A diet rich in complex carbohydrates can provide sustained energy for your workouts. Proteins are essential for muscle repair and recovery, while healthy fats provide a valuable energy reserve for long-distance running.

Staying properly hydrated is crucial to your performance and recovery. Dehydration can hamper your body's ability to regulate temperature and can negatively impact your performance. Aim for regular daily fluid intake, not just during your workouts.

During your longer runs, you will need to replenish your glycogen stores. Energy gels and sports drinks provide a concentrated source of carbohydrates and can often be found at aid stations during the race. 

It's advisable to practice your fueling strategy during your training runs, so your body can get accustomed to absorbing and utilizing these nutrients while on the go.

Avoiding Common Training Pitfalls

Even with the best intentions and meticulous planning, marathon training can present some obstacles. Here are a few common pitfalls to avoid:

  • Doing Too Much, Too Soon: The excitement of marathon training can sometimes lead to overzealousness, resulting in injury or burnout. Follow the 10% rule: don't increase your weekly mileage or the length of your long run by more than 10% from one week to the next.
  • Neglecting Rest and Recovery: Your body grows stronger during the rest period, not during the workout itself. Ensure you have rest days in your schedule, and pay attention to signs of overtraining, such as persistent fatigue, mood swings, or decreased performance.
  • Inconsistent Training: Consistency is key in marathon preparation. It's better to consistently follow a moderate training plan than to sporadically perform extreme workouts.
  • Overlooking Strength Training and Flexibility: While running takes center stage in marathon training, don't forget the supporting roles of strength training and flexibility. They not only improve your running efficiency and speed but also help prevent injury.
  • Ignoring Pain: Listen to your body. If you experience persistent pain during or after your runs, take it as a warning sign. Rest, ice, and, if necessary, consult with a health professional. Prevention is always better than cure when it comes to injuries.

Training Plan Example

Here's a 16-week marathon training plan example for beginner or intermediate runners. Remember, this plan should be adapted to your current fitness level and life commitments.

Week 1:

  • Monday: Rest
  • Tuesday: 3-mile easy run
  • Wednesday: 30 minutes of cross-training (swimming, cycling)
  • Thursday: 3-mile easy run
  • Friday: Rest
  • Saturday: 4-mile long run
  • Sunday: 2-mile easy run

Week 2:

  • Monday: Rest
  • Tuesday: 3-mile easy run
  • Wednesday: 30 minutes of strength training
  • Thursday: 3-mile easy run
  • Friday: Rest
  • Saturday: 5-mile long run
  • Sunday: 2-mile easy run

Week 3:

  • Monday: Rest
  • Tuesday: 4-mile easy run
  • Wednesday: 30 minutes of cross-training
  • Thursday: 3-mile tempo run
  • Friday: Rest
  • Saturday: 6-mile long run
  • Sunday: 2-mile easy run

Continue to progress this pattern, increasing your weekly mileage by no more than 10%. Substitute some easy runs with speed work, like interval training or hill repeats, as your fitness improves.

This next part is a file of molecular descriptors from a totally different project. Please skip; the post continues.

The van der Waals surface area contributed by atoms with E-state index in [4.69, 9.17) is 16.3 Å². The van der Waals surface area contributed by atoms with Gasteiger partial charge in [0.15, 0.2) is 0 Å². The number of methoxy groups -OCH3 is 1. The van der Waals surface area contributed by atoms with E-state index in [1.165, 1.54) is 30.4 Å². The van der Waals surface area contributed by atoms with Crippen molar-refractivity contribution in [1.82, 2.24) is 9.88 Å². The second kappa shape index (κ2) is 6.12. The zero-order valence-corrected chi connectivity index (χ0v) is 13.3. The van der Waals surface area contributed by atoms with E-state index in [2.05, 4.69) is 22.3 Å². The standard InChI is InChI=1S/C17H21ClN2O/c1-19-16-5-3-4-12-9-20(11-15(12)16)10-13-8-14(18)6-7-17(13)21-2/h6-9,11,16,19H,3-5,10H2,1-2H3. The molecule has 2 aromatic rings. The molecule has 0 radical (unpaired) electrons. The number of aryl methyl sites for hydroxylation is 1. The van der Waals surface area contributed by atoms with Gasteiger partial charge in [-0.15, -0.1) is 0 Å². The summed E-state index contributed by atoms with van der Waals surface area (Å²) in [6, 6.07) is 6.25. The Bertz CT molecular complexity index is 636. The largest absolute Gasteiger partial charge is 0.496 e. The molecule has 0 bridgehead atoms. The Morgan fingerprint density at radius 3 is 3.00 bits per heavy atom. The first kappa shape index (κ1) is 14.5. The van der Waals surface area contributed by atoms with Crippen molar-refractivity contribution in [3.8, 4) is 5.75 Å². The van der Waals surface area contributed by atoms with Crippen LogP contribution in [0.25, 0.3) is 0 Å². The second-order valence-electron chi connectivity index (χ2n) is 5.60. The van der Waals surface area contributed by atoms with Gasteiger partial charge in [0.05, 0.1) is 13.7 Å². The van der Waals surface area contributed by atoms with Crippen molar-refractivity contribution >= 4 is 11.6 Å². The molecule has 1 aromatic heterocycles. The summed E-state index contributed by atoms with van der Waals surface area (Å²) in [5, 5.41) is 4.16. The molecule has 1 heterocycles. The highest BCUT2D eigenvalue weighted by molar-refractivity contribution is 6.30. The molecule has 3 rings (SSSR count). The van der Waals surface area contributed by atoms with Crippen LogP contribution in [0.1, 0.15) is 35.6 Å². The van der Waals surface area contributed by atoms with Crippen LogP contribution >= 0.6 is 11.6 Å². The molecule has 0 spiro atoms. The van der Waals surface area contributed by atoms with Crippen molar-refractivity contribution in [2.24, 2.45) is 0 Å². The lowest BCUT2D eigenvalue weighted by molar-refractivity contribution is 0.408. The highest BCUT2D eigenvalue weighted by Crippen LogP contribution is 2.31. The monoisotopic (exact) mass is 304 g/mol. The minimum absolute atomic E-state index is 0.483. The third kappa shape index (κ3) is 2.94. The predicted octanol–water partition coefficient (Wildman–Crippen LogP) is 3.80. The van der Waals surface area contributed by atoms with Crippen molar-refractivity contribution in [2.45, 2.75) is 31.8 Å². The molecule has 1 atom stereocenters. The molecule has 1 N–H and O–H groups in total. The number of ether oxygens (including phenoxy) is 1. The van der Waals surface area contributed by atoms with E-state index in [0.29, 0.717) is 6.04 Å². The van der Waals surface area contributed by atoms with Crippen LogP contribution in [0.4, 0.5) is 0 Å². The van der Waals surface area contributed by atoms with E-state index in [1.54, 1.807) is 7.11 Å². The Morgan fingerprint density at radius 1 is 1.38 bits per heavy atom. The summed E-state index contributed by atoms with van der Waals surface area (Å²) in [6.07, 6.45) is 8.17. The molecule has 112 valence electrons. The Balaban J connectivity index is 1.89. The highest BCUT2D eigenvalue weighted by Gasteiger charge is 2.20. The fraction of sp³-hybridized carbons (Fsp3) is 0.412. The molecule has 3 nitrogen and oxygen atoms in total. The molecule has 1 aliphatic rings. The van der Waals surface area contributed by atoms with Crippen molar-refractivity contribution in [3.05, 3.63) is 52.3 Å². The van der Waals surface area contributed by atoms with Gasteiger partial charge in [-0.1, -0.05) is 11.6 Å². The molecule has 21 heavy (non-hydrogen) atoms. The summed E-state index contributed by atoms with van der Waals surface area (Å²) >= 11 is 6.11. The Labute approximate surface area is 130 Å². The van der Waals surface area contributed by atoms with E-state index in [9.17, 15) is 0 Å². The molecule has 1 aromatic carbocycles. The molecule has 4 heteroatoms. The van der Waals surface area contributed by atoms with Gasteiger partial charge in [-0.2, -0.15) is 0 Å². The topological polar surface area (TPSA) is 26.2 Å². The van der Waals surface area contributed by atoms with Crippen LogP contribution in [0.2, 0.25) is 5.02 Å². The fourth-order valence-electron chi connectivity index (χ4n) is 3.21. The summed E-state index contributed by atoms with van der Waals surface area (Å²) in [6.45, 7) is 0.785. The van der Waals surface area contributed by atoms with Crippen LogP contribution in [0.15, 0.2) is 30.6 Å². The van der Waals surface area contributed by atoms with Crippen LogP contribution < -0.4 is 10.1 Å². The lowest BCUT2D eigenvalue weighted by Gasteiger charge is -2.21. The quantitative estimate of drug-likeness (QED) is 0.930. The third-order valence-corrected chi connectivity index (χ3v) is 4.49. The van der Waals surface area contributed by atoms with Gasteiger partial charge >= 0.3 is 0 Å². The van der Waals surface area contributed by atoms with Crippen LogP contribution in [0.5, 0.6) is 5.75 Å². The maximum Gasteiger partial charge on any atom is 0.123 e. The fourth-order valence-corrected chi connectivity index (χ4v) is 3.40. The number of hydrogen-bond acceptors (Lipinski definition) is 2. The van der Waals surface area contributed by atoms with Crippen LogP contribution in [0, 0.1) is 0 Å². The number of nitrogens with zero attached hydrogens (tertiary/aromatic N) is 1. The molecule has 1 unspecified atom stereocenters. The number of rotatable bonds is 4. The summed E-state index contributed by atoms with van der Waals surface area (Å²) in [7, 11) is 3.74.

Week 8 (Halfway Point):

  • Monday: Rest
  • Tuesday: 5-mile easy run
  • Wednesday: 30 minutes of strength training
  • Thursday: 5-mile tempo run
  • Friday: Rest
  • Saturday: 13-mile long run
  • Sunday: 3-mile easy run

Week 13 (Peak Week):

  • Monday: Rest
  • Tuesday: 5-mile easy run
  • Wednesday: 40 minutes of cross-training
  • Thursday: 5-mile tempo run
  • Friday: Rest
  • Saturday: 20-mile long run
  • Sunday: 3-mile easy run

For the last three weeks before the marathon, begin to taper your mileage to allow your body to recover and prepare for race day.

Week 16 (Race Week):

  • Monday: Rest
  • Tuesday: 3-mile easy run
  • Wednesday: 2-mile easy run
  • Thursday: Rest
  • Friday: 2-mile easy run
  • Saturday: Rest and hydrate well
  • Sunday: Marathon Day!

Some discomfort is normal as you challenge yourself, but persistent or sharp pain should be checked by a health professional. Incorporate rest days, keep a balanced diet, and hydrate well to keep your body at its best.

Tips for Race Day Success

After months of hard work and preparation, race day finally arrives. Here are a few tips to help ensure your marathon is a success:

  • Avoid New Gear: Stick to what you’ve trained in. New shoes or clothing might cause blisters or chafing. Remember to wear your 2XU compression tights for healthy performance and recovery.
  • Plan Your Breakfast: Choose something high in carbohydrates and low in fat and fiber, which you have tried before your training runs.
  • Arrive Early: Allow plenty of time to park, check your gear, and use the restroom before the race starts.
  • Warm Up: Do a light warm-up to prepare your body for the run.
  • Start Slow: It's easy to start too fast in the excitement of the race. Stick to your planned pace.
  • Stay Hydrated: Drink at regular intervals, don’t wait until you're thirsty.
  • Fuel Regularly: Consume your energy gels or chews as planned, typically every 45 to 60 minutes.
  • Listen to Your Body: If something doesn’t feel right, slow down. It’s better to adjust your pace than to risk a DNF (Did Not Finish).
  • Enjoy the Experience: Remember to soak in the environment, the cheering crowds, and your fellow runners.
  • Cool Down and Recover: After crossing the finish line, do a gentle cool down and stretch. And don’t forget to celebrate — you’ve just completed a marathon!


Training for your first marathon is a journey filled with opportunities for personal growth, self-discovery, and, of course, the joy of running. With the right preparation, gear, and mindset, you can confidently toe the start line, ready to embrace the challenge and enjoy your first marathon experience. 

From the team at 2XU, we're behind you every step of the way. Best of luck with your training, and here's to seeing you at the finish line!


History of the Marathon | AIMS

Distance running for health? | Sports Medicine | UC Davis Health

Interval training for heart health | Mayo Health Clinic

Tough Workouts? You Could Be Dehydrated | University of Utah Health